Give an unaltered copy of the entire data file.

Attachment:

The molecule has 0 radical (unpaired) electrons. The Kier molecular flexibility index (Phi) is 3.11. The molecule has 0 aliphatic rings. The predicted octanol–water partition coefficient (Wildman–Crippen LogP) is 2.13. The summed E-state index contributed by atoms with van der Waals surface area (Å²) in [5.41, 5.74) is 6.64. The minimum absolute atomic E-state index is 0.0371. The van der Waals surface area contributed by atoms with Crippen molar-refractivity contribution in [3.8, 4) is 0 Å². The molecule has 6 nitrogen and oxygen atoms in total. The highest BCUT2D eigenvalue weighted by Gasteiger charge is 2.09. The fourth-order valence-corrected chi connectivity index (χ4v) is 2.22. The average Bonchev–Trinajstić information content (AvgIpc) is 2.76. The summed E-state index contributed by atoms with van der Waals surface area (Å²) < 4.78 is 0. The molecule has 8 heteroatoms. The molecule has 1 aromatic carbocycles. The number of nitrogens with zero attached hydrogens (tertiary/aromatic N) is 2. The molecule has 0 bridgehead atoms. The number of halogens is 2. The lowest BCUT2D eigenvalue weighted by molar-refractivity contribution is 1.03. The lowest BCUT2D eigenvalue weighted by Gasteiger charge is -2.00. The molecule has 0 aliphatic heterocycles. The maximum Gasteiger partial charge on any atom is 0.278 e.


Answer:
The molecule has 0 radical (unpaired) electrons. The Kier molecular flexibility index (Phi) is 3.11. The molecule has 0 aliphatic rings. The predicted octanol–water partition coefficient (Wildman–Crippen LogP) is 2.13. The summed E-state index contributed by atoms with van der Waals surface area (Å²) in [5.41, 5.74) is 6.64. The minimum absolute atomic E-state index is 0.0371. The van der Waals surface area contributed by atoms with Crippen molar-refractivity contribution in [3.8, 4) is 0 Å². The molecule has 6 nitrogen and oxygen atoms in total. The highest BCUT2D eigenvalue weighted by Gasteiger charge is 2.09. The fourth-order valence-corrected chi connectivity index (χ4v) is 2.22. The average Bonchev–Trinajstić information content (AvgIpc) is 2.76. The summed E-state index contributed by atoms with van der Waals surface area (Å²) < 4.78 is 0. The molecule has 8 heteroatoms. The molecule has 1 aromatic carbocycles. The number of nitrogens with zero attached hydrogens (tertiary/aromatic N) is 2. The molecule has 0 bridgehead atoms. The number of halogens is 2. The lowest BCUT2D eigenvalue weighted by molar-refractivity contribution is 1.03. The lowest BCUT2D eigenvalue weighted by Gasteiger charge is -2.00. The molecule has 0 aliphatic heterocycles. The maximum Gasteiger partial charge on any atom is 0.278 e.